The book focuses on the observation-class ROV and underwater uses for industrial, recreational, commercial, and scientific studies. It provides information about marine robotics and navigation tools used to obtain mission results and data faster and more efficiently. This manual also covers two common denominators: the technology and its application. It introduces the basic technologies needed and their relationship to specific requirements; and it helps identify the equipment essential for a cost-effective and efficient operation.
This user guide can be invaluable in marine research and surveying, crime investigations, harbor security, military and coast guarding, commercial boating, diving and fishing, nuclear energy and hydroelectric inspection, and ROV courses in marine and petroleum engineering.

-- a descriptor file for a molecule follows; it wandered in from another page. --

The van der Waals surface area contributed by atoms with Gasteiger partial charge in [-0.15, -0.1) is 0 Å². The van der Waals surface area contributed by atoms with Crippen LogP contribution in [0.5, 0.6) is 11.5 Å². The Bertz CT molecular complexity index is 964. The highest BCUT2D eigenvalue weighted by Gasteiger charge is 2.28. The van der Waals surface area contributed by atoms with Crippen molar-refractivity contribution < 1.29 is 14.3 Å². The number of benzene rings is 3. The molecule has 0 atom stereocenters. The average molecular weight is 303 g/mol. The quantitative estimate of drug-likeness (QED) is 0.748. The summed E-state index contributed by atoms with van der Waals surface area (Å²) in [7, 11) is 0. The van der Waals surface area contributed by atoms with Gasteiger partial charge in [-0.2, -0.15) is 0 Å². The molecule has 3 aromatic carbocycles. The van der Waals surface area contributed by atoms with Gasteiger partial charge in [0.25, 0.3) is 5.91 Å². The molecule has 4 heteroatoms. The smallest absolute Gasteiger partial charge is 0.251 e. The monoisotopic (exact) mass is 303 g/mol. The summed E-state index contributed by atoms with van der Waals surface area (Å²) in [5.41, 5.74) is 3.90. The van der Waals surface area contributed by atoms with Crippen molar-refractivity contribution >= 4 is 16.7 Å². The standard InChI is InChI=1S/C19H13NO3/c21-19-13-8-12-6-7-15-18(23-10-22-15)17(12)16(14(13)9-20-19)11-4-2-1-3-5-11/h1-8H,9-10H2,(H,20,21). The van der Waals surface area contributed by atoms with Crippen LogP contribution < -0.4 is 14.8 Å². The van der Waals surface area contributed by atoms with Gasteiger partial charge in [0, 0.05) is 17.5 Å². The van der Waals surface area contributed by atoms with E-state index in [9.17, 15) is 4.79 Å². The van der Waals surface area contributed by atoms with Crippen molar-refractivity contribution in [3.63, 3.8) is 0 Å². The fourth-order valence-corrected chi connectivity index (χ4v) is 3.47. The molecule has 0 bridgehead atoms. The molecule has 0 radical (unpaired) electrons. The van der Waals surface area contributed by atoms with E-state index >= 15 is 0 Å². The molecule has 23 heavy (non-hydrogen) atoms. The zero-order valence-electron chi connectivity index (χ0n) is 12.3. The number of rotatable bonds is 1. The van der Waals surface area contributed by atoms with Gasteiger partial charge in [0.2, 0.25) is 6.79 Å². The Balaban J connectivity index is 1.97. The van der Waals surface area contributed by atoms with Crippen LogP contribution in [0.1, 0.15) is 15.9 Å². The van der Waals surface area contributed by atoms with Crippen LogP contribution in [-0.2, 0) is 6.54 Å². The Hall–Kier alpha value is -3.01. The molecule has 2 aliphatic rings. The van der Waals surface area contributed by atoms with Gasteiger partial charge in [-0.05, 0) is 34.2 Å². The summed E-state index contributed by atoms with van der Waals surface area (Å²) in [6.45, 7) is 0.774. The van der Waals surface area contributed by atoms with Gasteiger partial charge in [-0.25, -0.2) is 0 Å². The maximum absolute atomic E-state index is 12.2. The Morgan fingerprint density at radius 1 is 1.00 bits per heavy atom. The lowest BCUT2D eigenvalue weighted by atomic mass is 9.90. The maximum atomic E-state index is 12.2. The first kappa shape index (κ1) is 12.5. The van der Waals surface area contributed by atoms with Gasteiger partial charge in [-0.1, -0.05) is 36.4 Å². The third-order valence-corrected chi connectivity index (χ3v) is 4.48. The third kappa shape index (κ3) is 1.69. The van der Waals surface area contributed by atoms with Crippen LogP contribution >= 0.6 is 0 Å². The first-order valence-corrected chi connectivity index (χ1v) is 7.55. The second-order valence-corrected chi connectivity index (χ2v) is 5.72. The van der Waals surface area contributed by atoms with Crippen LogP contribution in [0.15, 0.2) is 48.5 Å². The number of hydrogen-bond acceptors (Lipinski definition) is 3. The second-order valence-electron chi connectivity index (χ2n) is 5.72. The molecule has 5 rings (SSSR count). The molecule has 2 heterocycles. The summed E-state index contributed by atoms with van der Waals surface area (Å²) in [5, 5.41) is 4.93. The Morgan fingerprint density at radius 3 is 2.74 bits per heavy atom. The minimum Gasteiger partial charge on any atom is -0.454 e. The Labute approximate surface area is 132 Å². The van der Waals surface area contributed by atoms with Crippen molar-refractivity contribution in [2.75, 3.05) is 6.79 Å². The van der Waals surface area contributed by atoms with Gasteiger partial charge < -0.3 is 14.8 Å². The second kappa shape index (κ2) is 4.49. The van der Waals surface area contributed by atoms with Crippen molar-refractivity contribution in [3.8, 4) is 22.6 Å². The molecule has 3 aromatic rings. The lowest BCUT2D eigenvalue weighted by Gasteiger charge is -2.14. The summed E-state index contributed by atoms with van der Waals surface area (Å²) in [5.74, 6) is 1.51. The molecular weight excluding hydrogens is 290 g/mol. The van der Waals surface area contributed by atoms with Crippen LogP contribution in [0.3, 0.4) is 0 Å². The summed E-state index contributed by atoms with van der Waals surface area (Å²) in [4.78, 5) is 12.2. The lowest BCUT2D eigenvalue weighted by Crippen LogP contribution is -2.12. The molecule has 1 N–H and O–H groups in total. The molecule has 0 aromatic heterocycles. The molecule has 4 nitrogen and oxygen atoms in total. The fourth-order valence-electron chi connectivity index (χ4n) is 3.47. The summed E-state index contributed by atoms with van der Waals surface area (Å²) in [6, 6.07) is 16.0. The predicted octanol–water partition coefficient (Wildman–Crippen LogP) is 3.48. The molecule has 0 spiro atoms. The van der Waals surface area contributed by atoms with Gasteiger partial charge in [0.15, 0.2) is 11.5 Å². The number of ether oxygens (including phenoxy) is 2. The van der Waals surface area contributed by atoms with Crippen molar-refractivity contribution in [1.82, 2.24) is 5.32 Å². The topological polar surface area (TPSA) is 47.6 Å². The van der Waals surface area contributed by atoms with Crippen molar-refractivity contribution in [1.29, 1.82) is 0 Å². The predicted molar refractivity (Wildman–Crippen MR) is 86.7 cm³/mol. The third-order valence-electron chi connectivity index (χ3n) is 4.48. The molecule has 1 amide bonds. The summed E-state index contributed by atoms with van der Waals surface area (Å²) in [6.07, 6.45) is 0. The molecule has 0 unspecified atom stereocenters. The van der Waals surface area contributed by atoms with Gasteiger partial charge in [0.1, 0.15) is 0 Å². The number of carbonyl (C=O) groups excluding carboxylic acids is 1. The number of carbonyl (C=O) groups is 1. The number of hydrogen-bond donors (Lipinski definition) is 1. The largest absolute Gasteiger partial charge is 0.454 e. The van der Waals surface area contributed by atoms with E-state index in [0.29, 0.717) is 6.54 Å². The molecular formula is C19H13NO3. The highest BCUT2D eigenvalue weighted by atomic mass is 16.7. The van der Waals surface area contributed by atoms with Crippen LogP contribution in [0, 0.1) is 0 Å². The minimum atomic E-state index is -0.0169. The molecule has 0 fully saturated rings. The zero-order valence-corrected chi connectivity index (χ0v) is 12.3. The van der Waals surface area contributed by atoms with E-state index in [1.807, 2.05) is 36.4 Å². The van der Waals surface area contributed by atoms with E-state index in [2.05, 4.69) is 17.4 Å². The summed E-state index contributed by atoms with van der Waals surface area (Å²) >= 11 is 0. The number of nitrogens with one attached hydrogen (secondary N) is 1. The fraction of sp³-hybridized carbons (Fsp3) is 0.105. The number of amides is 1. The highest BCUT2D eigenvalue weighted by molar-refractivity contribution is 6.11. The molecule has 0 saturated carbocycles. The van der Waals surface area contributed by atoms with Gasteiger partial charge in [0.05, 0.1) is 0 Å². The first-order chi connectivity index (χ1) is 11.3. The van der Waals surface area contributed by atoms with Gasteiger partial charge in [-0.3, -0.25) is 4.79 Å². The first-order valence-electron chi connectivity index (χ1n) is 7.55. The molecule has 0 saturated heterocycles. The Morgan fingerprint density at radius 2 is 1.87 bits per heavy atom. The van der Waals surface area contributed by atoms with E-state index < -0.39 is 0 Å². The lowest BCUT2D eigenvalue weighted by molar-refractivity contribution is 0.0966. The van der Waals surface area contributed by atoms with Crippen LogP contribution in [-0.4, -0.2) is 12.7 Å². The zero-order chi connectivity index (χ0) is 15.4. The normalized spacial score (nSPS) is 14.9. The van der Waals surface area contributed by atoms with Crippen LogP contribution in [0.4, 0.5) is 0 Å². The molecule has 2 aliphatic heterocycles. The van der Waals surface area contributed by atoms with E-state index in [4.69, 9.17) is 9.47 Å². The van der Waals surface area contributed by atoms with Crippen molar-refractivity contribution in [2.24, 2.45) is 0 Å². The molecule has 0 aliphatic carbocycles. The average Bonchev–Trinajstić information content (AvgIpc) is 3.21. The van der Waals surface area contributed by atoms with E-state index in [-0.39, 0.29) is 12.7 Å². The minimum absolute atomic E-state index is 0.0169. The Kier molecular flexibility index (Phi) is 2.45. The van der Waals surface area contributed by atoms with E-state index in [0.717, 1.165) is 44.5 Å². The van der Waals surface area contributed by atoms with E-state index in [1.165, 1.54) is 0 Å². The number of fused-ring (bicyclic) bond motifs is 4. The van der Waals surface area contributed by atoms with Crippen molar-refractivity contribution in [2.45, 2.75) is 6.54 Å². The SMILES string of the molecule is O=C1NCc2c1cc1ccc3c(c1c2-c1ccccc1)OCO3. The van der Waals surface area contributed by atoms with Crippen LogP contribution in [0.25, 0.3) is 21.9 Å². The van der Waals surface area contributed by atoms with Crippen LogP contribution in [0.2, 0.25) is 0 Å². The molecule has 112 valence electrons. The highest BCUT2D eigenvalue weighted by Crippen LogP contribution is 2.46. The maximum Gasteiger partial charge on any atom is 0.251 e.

* The first book to focus on observation class ROV (Remotely Operated Vehicle) underwater deployment in real conditions for industrial, commercial, scientific and recreational tasks
* A complete user guide to ROV operation with basic information on underwater robotics and navigation equipment to obtain mission results quickly and efficiently
* Ideal for anyone involved with ROVs complete with self-learning questions and answers
Giving exciting escapes from death and acts or heroism not equalled in ancient or modern times, told by the survivors. Including history of icebergs, the terror of the seas; wireless telegraphy and modern shipbuilding.
Illustrated throughout with photographs and drawings made expressly for this book ...”
'No other historian has examined the subject in anything like the detail found here. The result is an outstanding example of narrative history' Barry Unsworth, Sunday Telegraph